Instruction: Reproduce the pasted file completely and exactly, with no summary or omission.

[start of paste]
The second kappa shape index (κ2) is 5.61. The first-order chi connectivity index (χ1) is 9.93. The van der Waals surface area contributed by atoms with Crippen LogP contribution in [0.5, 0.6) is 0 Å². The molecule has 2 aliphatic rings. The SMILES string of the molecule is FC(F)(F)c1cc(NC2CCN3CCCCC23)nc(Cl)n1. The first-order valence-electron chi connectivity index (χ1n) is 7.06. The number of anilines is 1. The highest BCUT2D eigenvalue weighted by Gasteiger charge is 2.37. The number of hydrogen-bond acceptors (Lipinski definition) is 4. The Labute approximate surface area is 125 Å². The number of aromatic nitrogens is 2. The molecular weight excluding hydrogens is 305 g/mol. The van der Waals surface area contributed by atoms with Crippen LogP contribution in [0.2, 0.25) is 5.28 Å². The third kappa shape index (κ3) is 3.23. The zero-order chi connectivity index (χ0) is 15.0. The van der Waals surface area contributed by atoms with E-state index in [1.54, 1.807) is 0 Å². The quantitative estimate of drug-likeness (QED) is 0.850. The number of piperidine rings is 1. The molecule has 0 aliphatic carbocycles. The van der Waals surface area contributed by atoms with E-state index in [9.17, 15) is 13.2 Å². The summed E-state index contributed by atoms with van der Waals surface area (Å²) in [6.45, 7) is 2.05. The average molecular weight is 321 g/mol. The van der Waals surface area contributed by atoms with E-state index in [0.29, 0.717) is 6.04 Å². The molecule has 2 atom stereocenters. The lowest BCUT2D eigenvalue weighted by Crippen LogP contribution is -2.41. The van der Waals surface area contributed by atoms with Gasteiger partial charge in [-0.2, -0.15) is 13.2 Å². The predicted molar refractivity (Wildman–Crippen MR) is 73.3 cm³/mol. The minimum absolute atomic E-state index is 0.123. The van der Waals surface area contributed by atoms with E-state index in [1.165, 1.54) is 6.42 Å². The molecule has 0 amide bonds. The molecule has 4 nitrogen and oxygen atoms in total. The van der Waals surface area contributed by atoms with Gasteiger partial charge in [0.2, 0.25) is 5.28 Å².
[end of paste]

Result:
The second kappa shape index (κ2) is 5.61. The first-order chi connectivity index (χ1) is 9.93. The van der Waals surface area contributed by atoms with Crippen LogP contribution in [0.5, 0.6) is 0 Å². The molecule has 2 aliphatic rings. The SMILES string of the molecule is FC(F)(F)c1cc(NC2CCN3CCCCC23)nc(Cl)n1. The first-order valence-electron chi connectivity index (χ1n) is 7.06. The number of anilines is 1. The highest BCUT2D eigenvalue weighted by Gasteiger charge is 2.37. The number of hydrogen-bond acceptors (Lipinski definition) is 4. The Labute approximate surface area is 125 Å². The number of aromatic nitrogens is 2. The molecular weight excluding hydrogens is 305 g/mol. The van der Waals surface area contributed by atoms with Crippen LogP contribution in [0.2, 0.25) is 5.28 Å². The third kappa shape index (κ3) is 3.23. The zero-order chi connectivity index (χ0) is 15.0. The van der Waals surface area contributed by atoms with E-state index in [1.54, 1.807) is 0 Å². The quantitative estimate of drug-likeness (QED) is 0.850. The number of piperidine rings is 1. The molecule has 0 aliphatic carbocycles. The van der Waals surface area contributed by atoms with E-state index in [9.17, 15) is 13.2 Å². The summed E-state index contributed by atoms with van der Waals surface area (Å²) in [6.45, 7) is 2.05. The average molecular weight is 321 g/mol. The van der Waals surface area contributed by atoms with E-state index in [0.29, 0.717) is 6.04 Å². The molecule has 2 atom stereocenters. The lowest BCUT2D eigenvalue weighted by Crippen LogP contribution is -2.41. The van der Waals surface area contributed by atoms with Gasteiger partial charge in [-0.2, -0.15) is 13.2 Å². The predicted molar refractivity (Wildman–Crippen MR) is 73.3 cm³/mol. The minimum absolute atomic E-state index is 0.123. The van der Waals surface area contributed by atoms with E-state index in [1.165, 1.54) is 6.42 Å². The molecule has 0 amide bonds. The molecule has 4 nitrogen and oxygen atoms in total. The van der Waals surface area contributed by atoms with Gasteiger partial charge in [0.2, 0.25) is 5.28 Å².